Second, the V-Max array isn't limited to a single cabinet with short wires. Think in terms of multiple cabinets, separated by many meters or -- in the future -- longer distances using optical connections -- all behaving as a single, giant array.
Third, the scaling is utterly linear and modular. As more building blocks are added, the array gets bigger and bigger, and there's no need to replace the frame, buy a bigger cabinet, etc. -- nothing gets thrown away.
Fourth, there's no assumption that all the building blocks are exactly the same. Some may be big, some may be small, some may be old, some may be new.
The entire concept of "upgrades" takes on an entirely different (and attractive) characteristic.
And that's just for starters ...
Rethinking Storage Virtualization
Any storage functionality can appear in one of three places: at the server layer, in the storage network, or in the array itself.
Storage virtualization is no exception. If you want multiple arrays to appear like a single big one for purposes of pooling and/or migration, you have similar choices.
You could use either clustered file systems or volume managers to achieve the desired effect at the server level. Many people do this.
You could put something in the data path -- an appliance (SVC), an intelligent switch (Invista) or another storage array (USP) to achieve the same effect.
But -- up to now -- there were few good examples of storage virtualization being provided within the array itself -- multiple arrays "peering" to create a single, enormous logical entity.
In one sense, V-Max introduces yet another distinct and unique flavor of storage virtualization into the industry discussion that can now be compared and contrasted with other approaches.
No, V-Max can't be used to pool a bunch of legacy heterogenous storage -- and there certainly are a lot of people stuck with all sorts of junk on their data center floors -- but it can be used to solve many of the management and migration challenges that show up in large-scale environments, and do so in a uniquely elegant and seamless manner.
And I should point out that using this internal approach, it's a whole lot cheaper and easier than trying to do it externally -- homogenous storage virtualization can now be thought of as an integral feature of the architecture, rather than an add-on.
I'm sure we're going to be having some interesting discussions on this aspect of the V-Max :-)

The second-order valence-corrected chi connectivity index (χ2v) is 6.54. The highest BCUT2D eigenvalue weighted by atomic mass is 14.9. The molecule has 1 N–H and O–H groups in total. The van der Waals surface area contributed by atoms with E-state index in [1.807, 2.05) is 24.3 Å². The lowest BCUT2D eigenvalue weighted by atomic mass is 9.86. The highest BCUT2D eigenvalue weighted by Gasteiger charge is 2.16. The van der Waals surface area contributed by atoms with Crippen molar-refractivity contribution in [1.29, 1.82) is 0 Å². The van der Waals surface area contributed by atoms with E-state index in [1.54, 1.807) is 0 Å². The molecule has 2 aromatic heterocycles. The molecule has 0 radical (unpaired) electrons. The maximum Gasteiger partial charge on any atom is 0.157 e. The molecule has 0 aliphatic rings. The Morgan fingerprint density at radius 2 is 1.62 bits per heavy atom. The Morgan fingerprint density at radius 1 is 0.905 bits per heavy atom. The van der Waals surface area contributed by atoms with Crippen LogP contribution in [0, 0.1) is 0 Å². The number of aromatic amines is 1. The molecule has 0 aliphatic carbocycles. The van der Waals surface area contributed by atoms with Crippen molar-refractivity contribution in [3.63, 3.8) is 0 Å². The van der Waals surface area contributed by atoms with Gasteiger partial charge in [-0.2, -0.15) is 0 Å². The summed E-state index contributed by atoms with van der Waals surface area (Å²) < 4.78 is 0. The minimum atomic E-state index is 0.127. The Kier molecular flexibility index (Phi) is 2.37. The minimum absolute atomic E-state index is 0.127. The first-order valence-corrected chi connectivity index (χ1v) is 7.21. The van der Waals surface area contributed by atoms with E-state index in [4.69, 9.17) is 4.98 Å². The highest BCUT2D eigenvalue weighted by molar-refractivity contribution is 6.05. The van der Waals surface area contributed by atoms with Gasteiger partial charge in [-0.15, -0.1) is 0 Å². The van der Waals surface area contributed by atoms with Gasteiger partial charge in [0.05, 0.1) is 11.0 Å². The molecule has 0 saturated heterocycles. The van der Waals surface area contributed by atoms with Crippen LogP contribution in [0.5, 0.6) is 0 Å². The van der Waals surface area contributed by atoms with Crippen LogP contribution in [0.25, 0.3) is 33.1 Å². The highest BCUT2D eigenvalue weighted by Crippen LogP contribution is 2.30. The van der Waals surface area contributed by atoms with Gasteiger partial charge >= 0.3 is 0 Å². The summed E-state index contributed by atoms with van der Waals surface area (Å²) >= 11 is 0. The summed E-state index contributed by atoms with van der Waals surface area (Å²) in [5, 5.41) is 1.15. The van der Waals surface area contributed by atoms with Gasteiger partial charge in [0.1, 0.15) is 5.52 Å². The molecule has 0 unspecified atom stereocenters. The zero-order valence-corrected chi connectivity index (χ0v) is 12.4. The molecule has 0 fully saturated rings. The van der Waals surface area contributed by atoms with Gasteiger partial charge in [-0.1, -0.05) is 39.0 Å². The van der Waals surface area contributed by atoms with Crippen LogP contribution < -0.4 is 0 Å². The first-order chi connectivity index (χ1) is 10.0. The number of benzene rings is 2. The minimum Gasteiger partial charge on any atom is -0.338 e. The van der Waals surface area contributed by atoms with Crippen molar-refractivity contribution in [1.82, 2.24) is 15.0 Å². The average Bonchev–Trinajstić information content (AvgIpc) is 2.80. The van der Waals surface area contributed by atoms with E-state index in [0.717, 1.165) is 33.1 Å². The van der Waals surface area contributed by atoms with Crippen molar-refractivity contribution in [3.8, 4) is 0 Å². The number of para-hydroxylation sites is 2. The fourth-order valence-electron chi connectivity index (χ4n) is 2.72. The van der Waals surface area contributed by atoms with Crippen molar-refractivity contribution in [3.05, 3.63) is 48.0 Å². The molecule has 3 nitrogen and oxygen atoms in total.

FAST Permanently Redefines Storage Economics
As if there wasn't enough cool stuff to talk about, we've got to spend some time on the forthcoming FAST capability -- fully automated storage tiering.
Simply put, it's one of those things that permanently changes the game in storage economics once it's fully understood. And changes it in a very big and meaningful way.
By intelligently and dynamically mixing enterprise flash, FC and low-cost SATA into virtual drives, enterprise storage has all at once become much faster and much cheaper -- and with almost no effort on the part of the storage administrator.
The beauty is that its value isn't limited to special situations like dedupe and spin-down -- this approach works across the board on almost any use case.
I'll leave it to others (such as The Storage Anarchist) to do the in-depth explanation of how FAST works (definitely worth the investment in your time), but its impact is clear -- the market will quickly become segmented into arrays that have this feature, and those that don't.
Everything Changes, And Nothing Changes
Sure, you can look at Symmetrix V-Max, and appreciate that it's a radical departure from what's come before it.
I think at this point it's fair to remind people that the V-Max is still a Symmetrix: it runs the full Enginuity code stack, and supports all the myriad and cool features that have made EMC #1 in this market.
I think it's also important to point out that the current DMX-4 architecture isn't going away -- it's still the market leader in this category, and is doing quite well, thank you. Not everyone needs a V-Max.
The Symmetrix V-Max is in addition to -- and not a replacement for -- the current DMX-4 line.
And The Inevitable Private Cloud Discussion
If you follow this blog, you might appreciate how the new V-Max fits into the broader private cloud concept.
Simply put, data centers need to look more like clouds, and clouds need to look more like data centers -- hence the concept of a private cloud.
Paul Maritz talks about the ability of virtualization to create a single, giant computer that can take hundreds (or eventually thousands) of ordinary server components and make them look and behave as one.
Cisco's UCS takes that same thinking and applies it to large-scale blade farms with unified connectivity and management.
And -- in one sense -- EMC takes that same thinking and applies it to high-end storage arrays: multiple, independent storage controllers that behave and operate as a single, giant storage array.
Operating system. Server. Storage.
I love it when a plan comes together ...